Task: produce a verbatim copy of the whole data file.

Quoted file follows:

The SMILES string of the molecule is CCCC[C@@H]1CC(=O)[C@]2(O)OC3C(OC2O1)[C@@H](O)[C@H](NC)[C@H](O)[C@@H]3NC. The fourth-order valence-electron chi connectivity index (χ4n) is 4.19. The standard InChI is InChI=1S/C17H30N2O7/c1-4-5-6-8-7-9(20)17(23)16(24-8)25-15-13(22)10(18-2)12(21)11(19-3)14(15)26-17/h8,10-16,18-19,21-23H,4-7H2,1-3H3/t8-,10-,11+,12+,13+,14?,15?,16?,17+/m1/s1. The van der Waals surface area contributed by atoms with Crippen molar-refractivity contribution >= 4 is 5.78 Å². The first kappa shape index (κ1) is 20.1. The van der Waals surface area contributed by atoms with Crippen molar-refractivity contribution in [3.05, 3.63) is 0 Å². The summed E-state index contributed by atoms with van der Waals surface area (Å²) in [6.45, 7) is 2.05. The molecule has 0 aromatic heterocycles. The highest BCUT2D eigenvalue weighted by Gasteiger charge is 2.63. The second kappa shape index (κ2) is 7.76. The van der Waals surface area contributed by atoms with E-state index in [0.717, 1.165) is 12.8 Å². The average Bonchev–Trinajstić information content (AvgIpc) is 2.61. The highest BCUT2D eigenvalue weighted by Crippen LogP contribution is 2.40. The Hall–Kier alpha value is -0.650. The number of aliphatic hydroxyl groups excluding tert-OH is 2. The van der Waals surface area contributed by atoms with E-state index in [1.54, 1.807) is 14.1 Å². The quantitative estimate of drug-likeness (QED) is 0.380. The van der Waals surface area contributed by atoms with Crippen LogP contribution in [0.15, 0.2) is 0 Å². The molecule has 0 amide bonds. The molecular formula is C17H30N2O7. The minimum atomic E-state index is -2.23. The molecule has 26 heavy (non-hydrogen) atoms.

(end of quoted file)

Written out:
The SMILES string of the molecule is CCCC[C@@H]1CC(=O)[C@]2(O)OC3C(OC2O1)[C@@H](O)[C@H](NC)[C@H](O)[C@@H]3NC. The fourth-order valence-electron chi connectivity index (χ4n) is 4.19. The standard InChI is InChI=1S/C17H30N2O7/c1-4-5-6-8-7-9(20)17(23)16(24-8)25-15-13(22)10(18-2)12(21)11(19-3)14(15)26-17/h8,10-16,18-19,21-23H,4-7H2,1-3H3/t8-,10-,11+,12+,13+,14?,15?,16?,17+/m1/s1. The van der Waals surface area contributed by atoms with Crippen molar-refractivity contribution >= 4 is 5.78 Å². The first kappa shape index (κ1) is 20.1. The van der Waals surface area contributed by atoms with Crippen molar-refractivity contribution in [3.05, 3.63) is 0 Å². The summed E-state index contributed by atoms with van der Waals surface area (Å²) in [6.45, 7) is 2.05. The molecule has 0 aromatic heterocycles. The highest BCUT2D eigenvalue weighted by Gasteiger charge is 2.63. The second kappa shape index (κ2) is 7.76. The van der Waals surface area contributed by atoms with E-state index in [0.717, 1.165) is 12.8 Å². The average Bonchev–Trinajstić information content (AvgIpc) is 2.61. The highest BCUT2D eigenvalue weighted by Crippen LogP contribution is 2.40. The Hall–Kier alpha value is -0.650. The number of aliphatic hydroxyl groups excluding tert-OH is 2. The van der Waals surface area contributed by atoms with E-state index in [1.54, 1.807) is 14.1 Å². The quantitative estimate of drug-likeness (QED) is 0.380. The van der Waals surface area contributed by atoms with Crippen LogP contribution in [0.15, 0.2) is 0 Å². The molecule has 0 amide bonds. The molecular formula is C17H30N2O7. The minimum atomic E-state index is -2.23. The molecule has 26 heavy (non-hydrogen) atoms.